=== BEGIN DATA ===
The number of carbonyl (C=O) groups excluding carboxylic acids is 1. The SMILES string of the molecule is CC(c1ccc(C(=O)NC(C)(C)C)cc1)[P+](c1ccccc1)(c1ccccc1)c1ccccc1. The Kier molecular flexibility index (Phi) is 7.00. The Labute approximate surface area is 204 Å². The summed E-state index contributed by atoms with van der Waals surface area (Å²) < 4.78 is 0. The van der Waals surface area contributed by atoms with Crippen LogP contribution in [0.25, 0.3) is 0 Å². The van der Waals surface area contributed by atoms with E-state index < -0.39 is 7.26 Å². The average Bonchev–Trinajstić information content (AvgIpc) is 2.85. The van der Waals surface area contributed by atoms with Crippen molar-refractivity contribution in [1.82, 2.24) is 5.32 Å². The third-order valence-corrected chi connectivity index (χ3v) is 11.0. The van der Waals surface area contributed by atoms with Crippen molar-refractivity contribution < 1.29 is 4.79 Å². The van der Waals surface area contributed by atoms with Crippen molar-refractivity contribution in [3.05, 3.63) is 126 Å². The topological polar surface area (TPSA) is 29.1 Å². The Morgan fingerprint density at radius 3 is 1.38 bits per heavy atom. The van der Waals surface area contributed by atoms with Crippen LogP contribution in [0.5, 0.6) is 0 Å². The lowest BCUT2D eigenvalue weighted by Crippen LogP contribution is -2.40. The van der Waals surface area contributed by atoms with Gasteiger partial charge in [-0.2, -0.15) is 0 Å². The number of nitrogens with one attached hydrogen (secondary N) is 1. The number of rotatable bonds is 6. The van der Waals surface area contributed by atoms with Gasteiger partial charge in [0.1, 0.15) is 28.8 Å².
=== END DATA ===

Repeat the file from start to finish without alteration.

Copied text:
The number of carbonyl (C=O) groups excluding carboxylic acids is 1. The SMILES string of the molecule is CC(c1ccc(C(=O)NC(C)(C)C)cc1)[P+](c1ccccc1)(c1ccccc1)c1ccccc1. The Kier molecular flexibility index (Phi) is 7.00. The Labute approximate surface area is 204 Å². The summed E-state index contributed by atoms with van der Waals surface area (Å²) < 4.78 is 0. The van der Waals surface area contributed by atoms with Crippen LogP contribution in [0.25, 0.3) is 0 Å². The van der Waals surface area contributed by atoms with E-state index < -0.39 is 7.26 Å². The average Bonchev–Trinajstić information content (AvgIpc) is 2.85. The van der Waals surface area contributed by atoms with Crippen molar-refractivity contribution in [1.82, 2.24) is 5.32 Å². The third-order valence-corrected chi connectivity index (χ3v) is 11.0. The van der Waals surface area contributed by atoms with Crippen molar-refractivity contribution < 1.29 is 4.79 Å². The van der Waals surface area contributed by atoms with Crippen molar-refractivity contribution in [3.05, 3.63) is 126 Å². The topological polar surface area (TPSA) is 29.1 Å². The Morgan fingerprint density at radius 3 is 1.38 bits per heavy atom. The van der Waals surface area contributed by atoms with Crippen LogP contribution in [0.5, 0.6) is 0 Å². The lowest BCUT2D eigenvalue weighted by Crippen LogP contribution is -2.40. The van der Waals surface area contributed by atoms with Gasteiger partial charge in [-0.2, -0.15) is 0 Å². The number of nitrogens with one attached hydrogen (secondary N) is 1. The number of rotatable bonds is 6. The van der Waals surface area contributed by atoms with Gasteiger partial charge in [0.1, 0.15) is 28.8 Å².